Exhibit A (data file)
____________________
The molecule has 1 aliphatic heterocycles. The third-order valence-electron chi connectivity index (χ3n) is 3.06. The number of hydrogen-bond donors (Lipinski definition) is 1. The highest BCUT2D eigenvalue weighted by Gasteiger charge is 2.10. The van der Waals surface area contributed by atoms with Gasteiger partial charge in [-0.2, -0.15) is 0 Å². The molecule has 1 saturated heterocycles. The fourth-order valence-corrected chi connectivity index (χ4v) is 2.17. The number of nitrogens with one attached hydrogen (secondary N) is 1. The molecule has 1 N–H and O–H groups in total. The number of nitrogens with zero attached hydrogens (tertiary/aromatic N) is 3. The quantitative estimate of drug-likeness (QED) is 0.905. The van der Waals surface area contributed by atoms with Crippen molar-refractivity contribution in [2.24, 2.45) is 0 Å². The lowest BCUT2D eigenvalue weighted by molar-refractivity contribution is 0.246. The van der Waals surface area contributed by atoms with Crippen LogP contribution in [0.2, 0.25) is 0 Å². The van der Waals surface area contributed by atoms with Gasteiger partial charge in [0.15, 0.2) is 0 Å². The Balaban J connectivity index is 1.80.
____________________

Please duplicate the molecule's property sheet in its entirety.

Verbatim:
The molecule has 1 aliphatic heterocycles. The third-order valence-electron chi connectivity index (χ3n) is 3.06. The number of hydrogen-bond donors (Lipinski definition) is 1. The highest BCUT2D eigenvalue weighted by Gasteiger charge is 2.10. The van der Waals surface area contributed by atoms with Gasteiger partial charge in [-0.2, -0.15) is 0 Å². The molecule has 1 saturated heterocycles. The fourth-order valence-corrected chi connectivity index (χ4v) is 2.17. The number of nitrogens with one attached hydrogen (secondary N) is 1. The molecule has 1 N–H and O–H groups in total. The number of nitrogens with zero attached hydrogens (tertiary/aromatic N) is 3. The quantitative estimate of drug-likeness (QED) is 0.905. The van der Waals surface area contributed by atoms with Crippen molar-refractivity contribution in [2.24, 2.45) is 0 Å². The lowest BCUT2D eigenvalue weighted by molar-refractivity contribution is 0.246. The van der Waals surface area contributed by atoms with Crippen LogP contribution in [0.2, 0.25) is 0 Å². The van der Waals surface area contributed by atoms with Gasteiger partial charge in [0.15, 0.2) is 0 Å². The Balaban J connectivity index is 1.80.